THE mining sector taxation system has loopholes that could result in mining companies operating in the country committing tax fraud, a new study has shown.

According to "The Extractive Industry in Zimbabwe: An Evaluation of Trends in Corporate Social Investments, Taxes Paid, Stakeholder Participation and Linkages to Service Delivery of Local Authorities (2009-2014)" report, regulatory authorities themselves feel that the taxing system for the mining sector could be tighter.

The report was carried out by the Institute for Sustainability Africa in conjunction with Oxfam.

Reads part of the report: "Interviews with the regulatory authorities indicated major concern on transfer pricing, trade mis-pricing, over invoicing of imports and under invoicing of exports by extractive companies as major issues contributing to tax avoidance.

Infrastructure is designed to be funded through shared taxation. Example: Illinois employs tolling for use of their highways. Users pay according to usage. Without discrimination, all people and businesses benefit. Taxes collected are spent to further improve highways. Businesses send vehicles across those improved roadways, increasing interstate commerce.

Georgia and South Korea are stepping up bilateral cooperation to avoid double taxation, boost investments and increase economic cooperation.

Georgia's Finance Minister Nodar Khaduri plans to visit South Korea and sign a cooperation agreement on avoidance of double taxation, prevention of evasion of income and capital taxes.

Double taxation is the levying of tax by two or more jurisdictions on the same declared income (in the case of income taxes), assets (in the case of capital taxes), or financial transaction (in the case of sales taxes). This double liability is often mitigated by tax treaties between countries.

The main goal of signing the agreement was to increase economic cooperation between the countries and attract more investments, noted Georgia's Finance Ministry.

Meanwhile, today Khaduri hosted South Korean charge daffaires in Georgia Kim In-hwan. At the meeting the South Korean official said Georgia was an attractive country for South Korean investments.

In the near future a group representing Korean companies will visit Georgia and explore the investment opportunities, announced Georgia's Finance Ministry.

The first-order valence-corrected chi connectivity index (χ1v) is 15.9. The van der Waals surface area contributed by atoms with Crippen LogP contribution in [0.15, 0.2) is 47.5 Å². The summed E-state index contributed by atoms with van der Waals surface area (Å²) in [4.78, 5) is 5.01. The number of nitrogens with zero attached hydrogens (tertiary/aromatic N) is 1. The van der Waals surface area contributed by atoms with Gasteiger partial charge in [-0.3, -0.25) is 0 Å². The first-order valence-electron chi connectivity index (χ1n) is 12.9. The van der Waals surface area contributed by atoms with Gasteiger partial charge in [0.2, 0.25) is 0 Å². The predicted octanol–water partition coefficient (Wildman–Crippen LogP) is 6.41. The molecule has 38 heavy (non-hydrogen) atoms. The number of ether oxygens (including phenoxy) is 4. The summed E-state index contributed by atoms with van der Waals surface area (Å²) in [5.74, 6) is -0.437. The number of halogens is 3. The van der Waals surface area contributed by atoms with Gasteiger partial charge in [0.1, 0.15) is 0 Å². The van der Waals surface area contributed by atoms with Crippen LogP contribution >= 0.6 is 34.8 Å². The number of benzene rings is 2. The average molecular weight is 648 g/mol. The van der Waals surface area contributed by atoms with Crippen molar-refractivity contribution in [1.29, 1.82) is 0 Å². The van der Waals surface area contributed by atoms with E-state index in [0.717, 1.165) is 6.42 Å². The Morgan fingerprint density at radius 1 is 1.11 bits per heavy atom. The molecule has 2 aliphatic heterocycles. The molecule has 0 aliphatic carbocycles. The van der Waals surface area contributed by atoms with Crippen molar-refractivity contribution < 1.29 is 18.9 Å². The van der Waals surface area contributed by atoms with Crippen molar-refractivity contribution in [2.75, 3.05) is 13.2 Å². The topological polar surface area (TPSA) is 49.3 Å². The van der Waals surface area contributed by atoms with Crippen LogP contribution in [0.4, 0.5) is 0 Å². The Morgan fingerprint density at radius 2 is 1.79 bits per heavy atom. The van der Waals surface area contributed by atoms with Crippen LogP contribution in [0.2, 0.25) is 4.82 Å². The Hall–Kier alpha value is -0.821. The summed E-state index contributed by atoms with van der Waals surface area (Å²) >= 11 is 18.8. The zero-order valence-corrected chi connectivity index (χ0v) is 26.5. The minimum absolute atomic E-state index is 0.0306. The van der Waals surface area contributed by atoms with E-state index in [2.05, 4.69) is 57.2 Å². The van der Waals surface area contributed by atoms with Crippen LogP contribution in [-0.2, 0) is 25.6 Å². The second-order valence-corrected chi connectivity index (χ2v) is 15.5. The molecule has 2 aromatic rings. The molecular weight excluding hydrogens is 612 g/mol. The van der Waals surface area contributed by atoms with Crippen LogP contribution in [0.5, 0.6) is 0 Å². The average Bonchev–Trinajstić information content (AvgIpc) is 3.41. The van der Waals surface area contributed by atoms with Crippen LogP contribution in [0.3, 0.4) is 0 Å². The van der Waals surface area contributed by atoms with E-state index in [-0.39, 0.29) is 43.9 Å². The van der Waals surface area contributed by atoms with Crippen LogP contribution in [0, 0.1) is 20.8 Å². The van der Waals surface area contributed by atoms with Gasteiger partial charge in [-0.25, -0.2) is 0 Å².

Khaduri said he would introduce Georgia's taxation system in detail to the potential investors.

He added Georgia enjoyed active cooperation with South Korean financial institutions Exim Bank and Korean Development Agency.

Currently Georgia has treaties with 52 countries to ensure the avoidance of double taxation.

Recently Georgia also signed the same agreement on avoiding double taxation with Iceland and Belarus.

Three recent decisions (March 3, 2016) by a New York State Division of Tax Appeals administrative law judge help to clarify the taxation of unauthorized insurance companies subject to New York State taxation.

New York State has over recent years changed in certain significant regards both the substantive law and its interpretation of such law in respect of the applicable distinctions related to the taxation of authorized and unauthorized insurance companies subject to its jurisdiction. While state law provides specifically for both an insurance franchise type of tax and an insurance premium type of tax, the determination of which of these taxes applies to authorized and/or unauthorized insurers has historically been less than clear. In particular, the potential applicability of a cap on an insurers aggregate tax liability, calculated as a function of gross premiums received, to unauthorized insurers has been a recurrent issue.

The above-referenced opinions clarify that unauthorized insurance companies subject to New York State taxation (both life and non-life) are subject to the insurance franchise tax rather than the premium tax. Further, the opinions provide that unauthorized non-life insurance companies are not able to avail themselves of the above-described cap on their liability calculated under this tax regime. While the administrative law judge determined alternatively that an unauthorized life insurance company would be able to avail itself of this cap feature of the law, this was in deference to a Department of Taxation administrative decision which allowed this cap to apply to such companies for pre-2012 tax years. Query whether a similar determination would be made for years beginning on or after January 1, 2012 (to which this Department of Taxation administrative decision would not apply). The rationale applied to the non-life insurance companies by the ALJ would likely indicate that such cap would not apply for post-2011 tax years.

While lending some clarity to the situation, it is nonetheless important to note that these determinations do not serve as precedent, and could be appealed to the New York State Tax Appeals Tribunal.

We will continue to monitor developments in this area.